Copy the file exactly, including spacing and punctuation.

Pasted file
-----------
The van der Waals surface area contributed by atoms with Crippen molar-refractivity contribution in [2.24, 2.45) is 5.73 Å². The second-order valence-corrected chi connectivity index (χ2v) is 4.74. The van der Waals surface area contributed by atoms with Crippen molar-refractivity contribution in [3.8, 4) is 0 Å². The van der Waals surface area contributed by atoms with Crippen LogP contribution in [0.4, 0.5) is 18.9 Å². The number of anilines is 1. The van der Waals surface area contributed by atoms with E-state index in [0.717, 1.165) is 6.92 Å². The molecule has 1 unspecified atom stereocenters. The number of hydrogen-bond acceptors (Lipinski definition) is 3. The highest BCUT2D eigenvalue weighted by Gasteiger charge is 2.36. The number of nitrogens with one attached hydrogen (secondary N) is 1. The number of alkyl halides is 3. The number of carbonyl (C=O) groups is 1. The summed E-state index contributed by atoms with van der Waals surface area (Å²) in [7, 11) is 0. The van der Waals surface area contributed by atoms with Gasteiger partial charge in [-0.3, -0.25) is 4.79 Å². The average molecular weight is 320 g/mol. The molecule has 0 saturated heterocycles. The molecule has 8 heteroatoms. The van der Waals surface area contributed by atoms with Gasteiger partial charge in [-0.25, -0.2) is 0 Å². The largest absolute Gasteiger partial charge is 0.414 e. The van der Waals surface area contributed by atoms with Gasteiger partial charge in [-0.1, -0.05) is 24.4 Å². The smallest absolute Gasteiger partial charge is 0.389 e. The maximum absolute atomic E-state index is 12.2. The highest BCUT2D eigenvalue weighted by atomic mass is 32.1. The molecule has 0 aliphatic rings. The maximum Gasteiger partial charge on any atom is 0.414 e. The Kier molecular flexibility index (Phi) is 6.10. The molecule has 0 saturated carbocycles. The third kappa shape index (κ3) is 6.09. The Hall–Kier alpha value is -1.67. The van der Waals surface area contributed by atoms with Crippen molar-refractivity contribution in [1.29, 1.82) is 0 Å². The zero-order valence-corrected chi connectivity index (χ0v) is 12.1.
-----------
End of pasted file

The van der Waals surface area contributed by atoms with Crippen molar-refractivity contribution in [2.24, 2.45) is 5.73 Å². The second-order valence-corrected chi connectivity index (χ2v) is 4.74. The van der Waals surface area contributed by atoms with Crippen molar-refractivity contribution in [3.8, 4) is 0 Å². The van der Waals surface area contributed by atoms with Crippen LogP contribution in [0.4, 0.5) is 18.9 Å². The number of anilines is 1. The van der Waals surface area contributed by atoms with E-state index in [0.717, 1.165) is 6.92 Å². The molecule has 1 unspecified atom stereocenters. The number of hydrogen-bond acceptors (Lipinski definition) is 3. The highest BCUT2D eigenvalue weighted by Gasteiger charge is 2.36. The number of nitrogens with one attached hydrogen (secondary N) is 1. The number of alkyl halides is 3. The number of carbonyl (C=O) groups is 1. The summed E-state index contributed by atoms with van der Waals surface area (Å²) in [7, 11) is 0. The van der Waals surface area contributed by atoms with Gasteiger partial charge in [-0.3, -0.25) is 4.79 Å². The average molecular weight is 320 g/mol. The molecule has 0 saturated heterocycles. The molecule has 8 heteroatoms. The van der Waals surface area contributed by atoms with Gasteiger partial charge in [-0.25, -0.2) is 0 Å². The largest absolute Gasteiger partial charge is 0.414 e. The van der Waals surface area contributed by atoms with Gasteiger partial charge in [-0.1, -0.05) is 24.4 Å². The smallest absolute Gasteiger partial charge is 0.389 e. The maximum absolute atomic E-state index is 12.2. The highest BCUT2D eigenvalue weighted by atomic mass is 32.1. The molecule has 0 aliphatic rings. The maximum Gasteiger partial charge on any atom is 0.414 e. The Kier molecular flexibility index (Phi) is 6.10. The molecule has 0 saturated carbocycles. The third kappa shape index (κ3) is 6.09. The Hall–Kier alpha value is -1.67. The van der Waals surface area contributed by atoms with Crippen molar-refractivity contribution in [1.29, 1.82) is 0 Å². The zero-order valence-corrected chi connectivity index (χ0v) is 12.1.